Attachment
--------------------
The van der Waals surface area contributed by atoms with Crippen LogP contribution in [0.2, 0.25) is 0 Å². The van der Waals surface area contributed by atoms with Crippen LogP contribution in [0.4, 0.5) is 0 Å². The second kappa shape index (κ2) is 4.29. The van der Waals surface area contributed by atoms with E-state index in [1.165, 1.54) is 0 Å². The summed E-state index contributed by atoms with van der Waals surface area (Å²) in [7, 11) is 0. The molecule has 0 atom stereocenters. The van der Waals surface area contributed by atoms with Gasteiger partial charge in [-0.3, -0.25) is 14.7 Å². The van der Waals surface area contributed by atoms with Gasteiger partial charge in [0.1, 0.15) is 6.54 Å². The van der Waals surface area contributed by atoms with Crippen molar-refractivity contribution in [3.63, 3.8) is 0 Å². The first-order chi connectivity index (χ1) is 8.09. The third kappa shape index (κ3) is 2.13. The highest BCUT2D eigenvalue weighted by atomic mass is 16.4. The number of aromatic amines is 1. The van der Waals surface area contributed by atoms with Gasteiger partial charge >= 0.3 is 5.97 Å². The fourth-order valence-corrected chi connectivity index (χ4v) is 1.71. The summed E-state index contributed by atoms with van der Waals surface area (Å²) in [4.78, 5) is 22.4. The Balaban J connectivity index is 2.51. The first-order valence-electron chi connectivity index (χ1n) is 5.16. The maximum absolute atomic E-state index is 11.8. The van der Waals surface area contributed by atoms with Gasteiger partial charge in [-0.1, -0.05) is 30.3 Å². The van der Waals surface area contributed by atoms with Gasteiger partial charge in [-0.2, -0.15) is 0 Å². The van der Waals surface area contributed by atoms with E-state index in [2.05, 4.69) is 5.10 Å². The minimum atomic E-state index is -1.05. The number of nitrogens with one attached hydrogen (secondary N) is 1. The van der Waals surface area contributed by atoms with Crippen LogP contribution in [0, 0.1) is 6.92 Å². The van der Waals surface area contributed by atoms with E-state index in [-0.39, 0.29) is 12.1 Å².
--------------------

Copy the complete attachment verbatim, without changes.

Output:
The van der Waals surface area contributed by atoms with Crippen LogP contribution in [0.2, 0.25) is 0 Å². The van der Waals surface area contributed by atoms with Crippen LogP contribution in [0.4, 0.5) is 0 Å². The second kappa shape index (κ2) is 4.29. The van der Waals surface area contributed by atoms with E-state index in [1.165, 1.54) is 0 Å². The summed E-state index contributed by atoms with van der Waals surface area (Å²) in [7, 11) is 0. The molecule has 0 atom stereocenters. The van der Waals surface area contributed by atoms with Gasteiger partial charge in [-0.3, -0.25) is 14.7 Å². The van der Waals surface area contributed by atoms with Gasteiger partial charge in [0.1, 0.15) is 6.54 Å². The van der Waals surface area contributed by atoms with Crippen molar-refractivity contribution in [3.63, 3.8) is 0 Å². The first-order chi connectivity index (χ1) is 8.09. The third kappa shape index (κ3) is 2.13. The highest BCUT2D eigenvalue weighted by atomic mass is 16.4. The number of aromatic amines is 1. The van der Waals surface area contributed by atoms with Gasteiger partial charge >= 0.3 is 5.97 Å². The fourth-order valence-corrected chi connectivity index (χ4v) is 1.71. The summed E-state index contributed by atoms with van der Waals surface area (Å²) in [4.78, 5) is 22.4. The Balaban J connectivity index is 2.51. The first-order valence-electron chi connectivity index (χ1n) is 5.16. The maximum absolute atomic E-state index is 11.8. The van der Waals surface area contributed by atoms with Gasteiger partial charge in [-0.1, -0.05) is 30.3 Å². The van der Waals surface area contributed by atoms with Gasteiger partial charge in [-0.2, -0.15) is 0 Å². The van der Waals surface area contributed by atoms with E-state index in [2.05, 4.69) is 5.10 Å². The minimum atomic E-state index is -1.05. The number of nitrogens with one attached hydrogen (secondary N) is 1. The van der Waals surface area contributed by atoms with Crippen LogP contribution in [0, 0.1) is 6.92 Å². The van der Waals surface area contributed by atoms with E-state index in [-0.39, 0.29) is 12.1 Å².